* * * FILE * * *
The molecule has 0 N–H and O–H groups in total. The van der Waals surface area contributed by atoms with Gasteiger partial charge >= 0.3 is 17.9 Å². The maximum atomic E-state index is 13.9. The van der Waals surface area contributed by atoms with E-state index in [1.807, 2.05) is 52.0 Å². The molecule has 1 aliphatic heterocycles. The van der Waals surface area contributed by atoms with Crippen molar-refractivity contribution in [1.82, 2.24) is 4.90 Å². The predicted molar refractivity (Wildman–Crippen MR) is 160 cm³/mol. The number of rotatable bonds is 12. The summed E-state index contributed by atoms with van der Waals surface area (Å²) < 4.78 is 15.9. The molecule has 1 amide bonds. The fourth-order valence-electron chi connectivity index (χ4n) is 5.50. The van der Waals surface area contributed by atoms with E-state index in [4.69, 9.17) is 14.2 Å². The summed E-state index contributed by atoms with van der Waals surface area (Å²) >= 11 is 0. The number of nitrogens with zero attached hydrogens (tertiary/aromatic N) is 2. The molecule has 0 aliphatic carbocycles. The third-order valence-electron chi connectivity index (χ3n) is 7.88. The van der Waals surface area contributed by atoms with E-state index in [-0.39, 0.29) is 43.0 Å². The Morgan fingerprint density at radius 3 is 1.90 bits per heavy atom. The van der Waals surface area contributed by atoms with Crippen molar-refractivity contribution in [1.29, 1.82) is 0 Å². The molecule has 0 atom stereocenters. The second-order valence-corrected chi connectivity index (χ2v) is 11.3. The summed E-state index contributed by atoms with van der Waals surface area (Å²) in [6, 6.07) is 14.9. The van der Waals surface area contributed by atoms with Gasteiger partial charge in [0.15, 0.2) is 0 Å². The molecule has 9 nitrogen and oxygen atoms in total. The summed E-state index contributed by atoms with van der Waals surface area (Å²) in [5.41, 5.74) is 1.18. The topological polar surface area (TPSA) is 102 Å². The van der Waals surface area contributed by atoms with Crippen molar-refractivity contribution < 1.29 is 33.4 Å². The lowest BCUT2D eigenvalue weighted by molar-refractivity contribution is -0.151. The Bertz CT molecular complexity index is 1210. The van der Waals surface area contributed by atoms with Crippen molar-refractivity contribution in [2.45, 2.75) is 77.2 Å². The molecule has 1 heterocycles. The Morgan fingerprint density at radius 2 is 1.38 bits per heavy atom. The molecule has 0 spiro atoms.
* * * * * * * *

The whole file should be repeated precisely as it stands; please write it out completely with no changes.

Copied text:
The molecule has 0 N–H and O–H groups in total. The van der Waals surface area contributed by atoms with Gasteiger partial charge >= 0.3 is 17.9 Å². The maximum atomic E-state index is 13.9. The van der Waals surface area contributed by atoms with E-state index in [1.807, 2.05) is 52.0 Å². The molecule has 1 aliphatic heterocycles. The van der Waals surface area contributed by atoms with Crippen molar-refractivity contribution in [1.82, 2.24) is 4.90 Å². The predicted molar refractivity (Wildman–Crippen MR) is 160 cm³/mol. The number of rotatable bonds is 12. The summed E-state index contributed by atoms with van der Waals surface area (Å²) < 4.78 is 15.9. The molecule has 1 amide bonds. The fourth-order valence-electron chi connectivity index (χ4n) is 5.50. The van der Waals surface area contributed by atoms with E-state index in [4.69, 9.17) is 14.2 Å². The summed E-state index contributed by atoms with van der Waals surface area (Å²) >= 11 is 0. The number of nitrogens with zero attached hydrogens (tertiary/aromatic N) is 2. The molecule has 0 aliphatic carbocycles. The third-order valence-electron chi connectivity index (χ3n) is 7.88. The van der Waals surface area contributed by atoms with E-state index in [-0.39, 0.29) is 43.0 Å². The Morgan fingerprint density at radius 3 is 1.90 bits per heavy atom. The van der Waals surface area contributed by atoms with Crippen molar-refractivity contribution in [1.29, 1.82) is 0 Å². The molecule has 0 atom stereocenters. The second-order valence-corrected chi connectivity index (χ2v) is 11.3. The summed E-state index contributed by atoms with van der Waals surface area (Å²) in [6, 6.07) is 14.9. The van der Waals surface area contributed by atoms with Gasteiger partial charge in [0.15, 0.2) is 0 Å². The molecule has 9 nitrogen and oxygen atoms in total. The summed E-state index contributed by atoms with van der Waals surface area (Å²) in [5.41, 5.74) is 1.18. The topological polar surface area (TPSA) is 102 Å². The van der Waals surface area contributed by atoms with Crippen molar-refractivity contribution < 1.29 is 33.4 Å². The lowest BCUT2D eigenvalue weighted by molar-refractivity contribution is -0.151. The Bertz CT molecular complexity index is 1210. The van der Waals surface area contributed by atoms with Crippen molar-refractivity contribution in [2.45, 2.75) is 77.2 Å². The molecule has 1 heterocycles. The Morgan fingerprint density at radius 2 is 1.38 bits per heavy atom. The molecule has 0 spiro atoms.